Low Mass Companion Seen In Nearby Star

Most stars aren't solitary. Many stars have companions or are even part of a cluster. Recently astronomers noted a low mass companion seen in a nearby star. The low mass companion could be a new star forming.

HD 206893 has a debris field around it. Located in the debris field is a low mass companion. Low mass companions are those that are still in the process of forming into a star. The discovery of a low mass companion around it could be a good chance to observe its transformation into a star.

HD 206893 is a star located some 125 light years from the Earth. It is much bigger than the Sun, around 24 percent more massive than it. Estimate of its age range from 200 million years to around 2.1 billion years old. The star is being observed by a team led by Julien Milli of the European Southern Observatory (ESO) in Chile.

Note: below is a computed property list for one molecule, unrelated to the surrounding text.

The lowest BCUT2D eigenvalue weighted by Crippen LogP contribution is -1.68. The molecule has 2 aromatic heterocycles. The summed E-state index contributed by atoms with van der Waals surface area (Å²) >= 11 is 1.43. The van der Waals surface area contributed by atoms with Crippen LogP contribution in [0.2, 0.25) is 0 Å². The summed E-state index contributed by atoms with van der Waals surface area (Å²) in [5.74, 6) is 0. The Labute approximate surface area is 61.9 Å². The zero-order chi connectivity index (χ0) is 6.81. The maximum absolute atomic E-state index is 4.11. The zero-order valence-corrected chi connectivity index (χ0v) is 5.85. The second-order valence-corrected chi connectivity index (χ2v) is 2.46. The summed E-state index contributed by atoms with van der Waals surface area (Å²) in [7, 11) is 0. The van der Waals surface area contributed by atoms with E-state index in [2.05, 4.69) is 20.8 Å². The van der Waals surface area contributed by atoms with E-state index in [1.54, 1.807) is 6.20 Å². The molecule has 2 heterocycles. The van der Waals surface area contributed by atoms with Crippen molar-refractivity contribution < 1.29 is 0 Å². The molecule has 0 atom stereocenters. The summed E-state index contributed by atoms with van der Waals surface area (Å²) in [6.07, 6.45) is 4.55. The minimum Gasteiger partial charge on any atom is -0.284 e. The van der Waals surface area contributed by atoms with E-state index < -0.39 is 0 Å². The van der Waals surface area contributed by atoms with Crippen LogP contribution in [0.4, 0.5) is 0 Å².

Milli and his team are using the ESO's Very Large Telescope (VLT) to look at HD 206893 and the debris field around it, according to Phys Org. By looking into its debris field, the team hopes to find new stars and planets. It is while looking into the debris field that the team has detected the low mass companion.

The low mass companion has been designated as HD 206893 B. It has a mass between 24 to 73 Jupiter masses and looks like a brown dwarf. The low mass companion also has a reddish color that is caused by dust. The dust particles are said to be giving it a reddish color.

The discovery of the low mass companion is part of the SPHERE High Angular Resolution Debris Disc Survey (SHARDDS) program, as posted on Arxiv.org. The researchers will continue to monitor the low mass companion and its orbit around the star. They also plan to get more images of the debris disk around the star. There is much to know about the low mass companion seen in a nearby star. Also seen is a hyper-burst galaxy that could provide clues to the universe's formation.

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